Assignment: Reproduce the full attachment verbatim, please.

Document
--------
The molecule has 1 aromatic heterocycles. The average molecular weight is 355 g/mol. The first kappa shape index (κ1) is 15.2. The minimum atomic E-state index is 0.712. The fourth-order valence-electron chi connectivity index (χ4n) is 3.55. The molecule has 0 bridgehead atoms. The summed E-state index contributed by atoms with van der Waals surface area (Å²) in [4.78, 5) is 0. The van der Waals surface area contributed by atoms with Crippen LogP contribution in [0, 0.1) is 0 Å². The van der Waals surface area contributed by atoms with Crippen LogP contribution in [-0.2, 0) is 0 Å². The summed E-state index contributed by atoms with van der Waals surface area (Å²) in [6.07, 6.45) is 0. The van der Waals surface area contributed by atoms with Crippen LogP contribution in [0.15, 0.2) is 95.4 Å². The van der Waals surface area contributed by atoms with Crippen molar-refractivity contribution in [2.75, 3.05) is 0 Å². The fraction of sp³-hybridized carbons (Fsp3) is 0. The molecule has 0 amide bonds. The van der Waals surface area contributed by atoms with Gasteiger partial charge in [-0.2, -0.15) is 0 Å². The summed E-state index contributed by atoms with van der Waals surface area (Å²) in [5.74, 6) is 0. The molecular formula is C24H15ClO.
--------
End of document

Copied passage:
The molecule has 1 aromatic heterocycles. The average molecular weight is 355 g/mol. The first kappa shape index (κ1) is 15.2. The minimum atomic E-state index is 0.712. The fourth-order valence-electron chi connectivity index (χ4n) is 3.55. The molecule has 0 bridgehead atoms. The summed E-state index contributed by atoms with van der Waals surface area (Å²) in [4.78, 5) is 0. The van der Waals surface area contributed by atoms with Crippen LogP contribution in [0, 0.1) is 0 Å². The van der Waals surface area contributed by atoms with Crippen LogP contribution in [-0.2, 0) is 0 Å². The summed E-state index contributed by atoms with van der Waals surface area (Å²) in [6.07, 6.45) is 0. The van der Waals surface area contributed by atoms with Crippen LogP contribution in [0.15, 0.2) is 95.4 Å². The van der Waals surface area contributed by atoms with Crippen molar-refractivity contribution in [2.75, 3.05) is 0 Å². The fraction of sp³-hybridized carbons (Fsp3) is 0. The molecule has 0 amide bonds. The van der Waals surface area contributed by atoms with Gasteiger partial charge in [-0.2, -0.15) is 0 Å². The summed E-state index contributed by atoms with van der Waals surface area (Å²) in [5.74, 6) is 0. The molecular formula is C24H15ClO.